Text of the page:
by JULIA DU FRESNE
It’s years since I formed the dearest friendship of my life, with a man who’s gay. He’s gone from me now to the far side of the world, with several others, but for a while you could have called me a fag hag.
I say this to avert accusations of gay bashing and establish my credentials as a contributor to the same-sex “marriage” debate. With submissions on the Marriage Amendment Bill closing in days, it seems opportune to raise the issue again, this time from a fleshly perspective to the spiritual, as manifested by the Mystical Body of Christ.
At the height of World War II, when the Church and civilisation itself were threatened, in Mystici Corporis Pope Pius XII declared that married couples were summoned by God to the heights of holiness, as a prerequisite for “the increase of Christian society”, to bring up children to become other Christs. Without “correct religious education of the offspring”, he said, “this Mystical Body would be in great danger”.
A prescient remark: Seventy years on, in the West, churches and seminaries have closed. Christians are endangered. Most married New Zealand Catholics are working, struggling to support two or three children, and too busy to take them to Mass.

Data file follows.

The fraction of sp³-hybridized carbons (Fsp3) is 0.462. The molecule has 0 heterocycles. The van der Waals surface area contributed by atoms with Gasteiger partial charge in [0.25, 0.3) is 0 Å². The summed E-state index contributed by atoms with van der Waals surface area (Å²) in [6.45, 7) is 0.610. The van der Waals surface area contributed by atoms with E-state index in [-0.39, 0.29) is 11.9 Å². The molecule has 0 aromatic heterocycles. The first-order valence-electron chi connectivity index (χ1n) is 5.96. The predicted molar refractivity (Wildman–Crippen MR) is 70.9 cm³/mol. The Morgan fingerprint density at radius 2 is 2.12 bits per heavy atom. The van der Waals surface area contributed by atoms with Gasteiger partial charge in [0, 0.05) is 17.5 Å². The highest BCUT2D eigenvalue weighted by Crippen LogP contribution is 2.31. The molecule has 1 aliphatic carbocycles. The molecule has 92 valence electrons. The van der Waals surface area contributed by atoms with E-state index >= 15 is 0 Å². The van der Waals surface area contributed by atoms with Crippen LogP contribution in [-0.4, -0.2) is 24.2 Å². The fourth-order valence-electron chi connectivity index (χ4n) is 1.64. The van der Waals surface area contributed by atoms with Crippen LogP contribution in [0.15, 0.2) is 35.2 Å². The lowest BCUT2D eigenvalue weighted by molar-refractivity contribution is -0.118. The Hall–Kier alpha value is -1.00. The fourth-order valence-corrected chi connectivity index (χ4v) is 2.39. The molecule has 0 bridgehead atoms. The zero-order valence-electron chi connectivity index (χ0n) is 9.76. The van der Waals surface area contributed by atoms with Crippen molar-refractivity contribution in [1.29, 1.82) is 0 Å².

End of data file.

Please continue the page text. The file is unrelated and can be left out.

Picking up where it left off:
Meanwhile, the seemingly glamorous gay lifestyle offers a double income and no kids. Disposable time and money may explain why the political clout of the homosexual lobby is out of proportion to its size, propelling many MPs who’d declared civil unions to be “end of story” into the aye lobby again, to vote for this bill.
But in countries where it’s legal, few gays have married. What they’re really promoting is societal acceptance of a practice described by St Paul as “men doing shameful things with men and receiving in themselves due reward for their perversion” (Romans 1:18-27), as a norm.
My offsprings’ ignorance of God’s Word on this subject proves their religious education — mea culpa! — to have been far from correct. That’s typical of their generation, but having four siblings each is not. Catholic families have shrunk in size, faith and its practice and, anecdotally, we know priests come from traditional, mostly large, families.
Without priests, Christ cannot survive in our world eucharistically; without Catholic men and women marrying and having children, he cannot survive mystically. God surrenders his future on this planet to married Catholics.
Seen in this light, the campaign for equating homosexual relationships with the sacrament of matrimony acquires a sinister significance. Spawned by the father of lies, it captures idealistic youth who see Satan as a joke, and is pursued with an energy and determination that may be termed demonic.
We’ve fallen short of those heights of holiness. We can scale them still, but only by contemplating Christ.